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Population Dynamics of Senegal this initial decline was immediately followed by a second stage, characterized by falling ideal family size and rising contraceptive use. An analysis, using Senegalese data, of the variables associated with Tunisia's continued fertility decline may allow speculation about fertility change in Senegal in the future. Fertility differentials may be harbingers of fertility trends, and differentials in median age at first birth in Senegal suggest the potential for rapid change. For women aged 25-29 in 1992-1993, the median age at first birth for urban women was 20.8, compared with 18.5 in rural areas. The contrast was even more pronounced by education: 24.5 years for women with secondary or higher education versus 18.7 years for women with no education. In Tunisia in 1988, the urban-rural medians were 25.1 and 23.5, respectively, and the secondary+ education versus no education medians were 25.7 and 23.4, respectively. Thus for well-educated women, patterns of entry into childbearing are not very different in Senegal than in Tunisia, though the differences among less-educated women are very large. Differences between actual fertility and fertility preferences should also provide insights into future change. At the time of the Tunisia WFS in 1978, total fertility (ages 15-49) was 5.9, but desired family size was only 4.2, and rate of use of modern contraceptives among married women was 25 percent. By 1988, total fertility had dropped to 4.4, desired family size had fallen to 3.5, and rate of use of modern contraception had increased to 40 percent. In Senegal, total fertility in 1978 was 7.1, while desired family size was 8.3, and rate of use of modern contraception was less than 1 percent. By 1986, total fertility reportedly had fallen to 6.6, desired family size had fallen to 6.8, and rate of use of modern contraception had increased to 2 percent. By 1992-1993, total fertility had reportedly fallen to 6.0, desired family size had fallen to 5.9, and modern contraceptive prevalence had increased to nearly 5 percent. Thus it is only in the most recent period that desired family size in Senegal has fallen below actual fertility, and that use of modern contraception has increased above trivial levels. Changes in desired family size in Senegal have been particularly rapid for women with primary education (falling from about 7.5 children in 1978 to about 4.9 children in 1992-1993), though women with no education show sharp declines as well (from 8.5 to 6.4). Desired family size for women with secondary or higher education was already relatively low in 1978, at 5.0, and declined only to 4.1 by 1992-1993. In Tunisia in 1978, desired family size for women with no education was as low as 4.4, declining slightly to 3.8 by 1988; the change for women with secondary or higher education was even smaller, from 3.1 to 2.8. Fertility measures and family-size preferences in 1992-1993 in Senegal are clearly higher than in Tunisia 15 years earlier, so fertility decline is further behind than child mortality decline. However, all educational categories of women in Senegal, except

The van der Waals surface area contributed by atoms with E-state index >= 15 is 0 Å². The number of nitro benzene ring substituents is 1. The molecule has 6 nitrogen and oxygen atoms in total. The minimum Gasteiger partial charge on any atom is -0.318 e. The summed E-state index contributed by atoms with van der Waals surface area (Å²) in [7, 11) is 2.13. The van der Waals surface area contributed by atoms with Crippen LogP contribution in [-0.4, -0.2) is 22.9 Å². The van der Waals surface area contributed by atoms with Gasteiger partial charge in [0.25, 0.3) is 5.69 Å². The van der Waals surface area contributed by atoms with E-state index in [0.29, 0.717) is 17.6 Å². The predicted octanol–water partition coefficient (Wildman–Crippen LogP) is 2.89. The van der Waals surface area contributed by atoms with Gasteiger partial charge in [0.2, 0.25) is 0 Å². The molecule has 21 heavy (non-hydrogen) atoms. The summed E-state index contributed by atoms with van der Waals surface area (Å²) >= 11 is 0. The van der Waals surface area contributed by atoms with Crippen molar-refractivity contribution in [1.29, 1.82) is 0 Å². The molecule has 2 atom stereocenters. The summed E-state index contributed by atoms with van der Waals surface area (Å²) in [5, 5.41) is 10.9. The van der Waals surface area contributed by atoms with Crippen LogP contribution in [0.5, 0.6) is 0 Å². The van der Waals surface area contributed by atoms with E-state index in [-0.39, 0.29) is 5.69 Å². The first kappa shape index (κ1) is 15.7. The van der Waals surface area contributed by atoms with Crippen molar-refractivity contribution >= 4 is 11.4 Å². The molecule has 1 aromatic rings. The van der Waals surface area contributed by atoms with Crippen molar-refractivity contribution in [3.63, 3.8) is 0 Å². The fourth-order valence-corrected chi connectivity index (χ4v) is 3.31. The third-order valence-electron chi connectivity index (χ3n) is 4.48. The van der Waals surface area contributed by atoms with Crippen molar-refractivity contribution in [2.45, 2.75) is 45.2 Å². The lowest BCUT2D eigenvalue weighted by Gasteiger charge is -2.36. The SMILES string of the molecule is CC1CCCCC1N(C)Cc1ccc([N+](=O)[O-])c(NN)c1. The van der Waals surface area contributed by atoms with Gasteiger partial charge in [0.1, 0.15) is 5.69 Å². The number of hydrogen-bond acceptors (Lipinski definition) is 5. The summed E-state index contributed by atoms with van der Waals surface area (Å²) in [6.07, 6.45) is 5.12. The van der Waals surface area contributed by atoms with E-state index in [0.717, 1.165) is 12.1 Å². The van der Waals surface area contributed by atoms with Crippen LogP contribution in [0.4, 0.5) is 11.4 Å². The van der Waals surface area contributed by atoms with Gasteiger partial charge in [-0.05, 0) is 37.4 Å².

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Population Dynamics of Senegal those with no education at all, now have a desired family size below the current fertility rate. Given that over a quarter of women of reproductive age in Senegal in 1992-1993 had some education, there is a potential for a substantial decline in fertility within marriage over the next 5 years. Such fertility decline as has occurred in Senegal appears to have resulted from rising age at first marriage, rather than from control of fertility within marriage. This pattern bears some resemblance to the fertility decline in northern Africa in the 1960s and 1970s. Comparisons of Senegal and Tunisia indicate that the pace of child mortality decline has been very similar in the two countries, with Senegal about 15 years behind. In terms of fertility variables—age at first birth, contraceptive use, and family-size desires—Senegal seems to be somewhat more than 15 years behind Tunisia. However, sharply declining family-size preferences among women with primary education or less over the period 1978 to 1992-1993 suggest that fertility change through contraceptive use may occur in the near future in Senegal. NOTES 1. The Ross-Mauldin Index is a commonly used metric to grade national family planning programs for level of effort. Programs are graded on a series of program components, and a final score is given as a percentage of the maximum possible score. Scores of over 65 generally indicate a strong family planning program, scores of 50 and above indicate moderate family planning program effort, and scores under 50 indicate weak programs. 2. The 1978 Tunisia Fertility Survey and 1988 Tunisia DHS provide estimates of fertility trends in the period from the early 1960s to the late 1980s that are methodologically comparable to the information available from the 1978 WFS and the 1986 and 1992-1993 DHSs. 3. There is some question about the accuracy of this most recent figure.